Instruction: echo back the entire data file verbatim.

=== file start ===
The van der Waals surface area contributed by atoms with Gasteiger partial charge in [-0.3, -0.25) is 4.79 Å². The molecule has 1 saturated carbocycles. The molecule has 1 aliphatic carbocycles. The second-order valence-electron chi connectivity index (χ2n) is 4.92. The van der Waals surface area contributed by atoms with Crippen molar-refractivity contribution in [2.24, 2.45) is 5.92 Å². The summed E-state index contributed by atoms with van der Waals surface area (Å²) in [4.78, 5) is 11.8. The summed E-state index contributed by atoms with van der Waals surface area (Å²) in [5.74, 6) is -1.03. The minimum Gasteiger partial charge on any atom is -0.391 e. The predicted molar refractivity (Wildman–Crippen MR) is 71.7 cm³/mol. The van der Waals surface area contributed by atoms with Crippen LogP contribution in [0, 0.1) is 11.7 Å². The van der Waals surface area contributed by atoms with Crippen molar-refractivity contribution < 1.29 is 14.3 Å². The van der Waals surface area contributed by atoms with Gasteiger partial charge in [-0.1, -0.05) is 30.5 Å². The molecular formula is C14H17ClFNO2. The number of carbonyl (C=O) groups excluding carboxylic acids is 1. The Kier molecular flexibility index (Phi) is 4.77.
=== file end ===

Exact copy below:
The van der Waals surface area contributed by atoms with Gasteiger partial charge in [-0.3, -0.25) is 4.79 Å². The molecule has 1 saturated carbocycles. The molecule has 1 aliphatic carbocycles. The second-order valence-electron chi connectivity index (χ2n) is 4.92. The van der Waals surface area contributed by atoms with Crippen molar-refractivity contribution in [2.24, 2.45) is 5.92 Å². The summed E-state index contributed by atoms with van der Waals surface area (Å²) in [4.78, 5) is 11.8. The summed E-state index contributed by atoms with van der Waals surface area (Å²) in [5.74, 6) is -1.03. The minimum Gasteiger partial charge on any atom is -0.391 e. The predicted molar refractivity (Wildman–Crippen MR) is 71.7 cm³/mol. The van der Waals surface area contributed by atoms with Crippen LogP contribution in [0, 0.1) is 11.7 Å². The van der Waals surface area contributed by atoms with Crippen molar-refractivity contribution < 1.29 is 14.3 Å². The van der Waals surface area contributed by atoms with Gasteiger partial charge in [-0.1, -0.05) is 30.5 Å². The molecular formula is C14H17ClFNO2. The number of carbonyl (C=O) groups excluding carboxylic acids is 1. The Kier molecular flexibility index (Phi) is 4.77.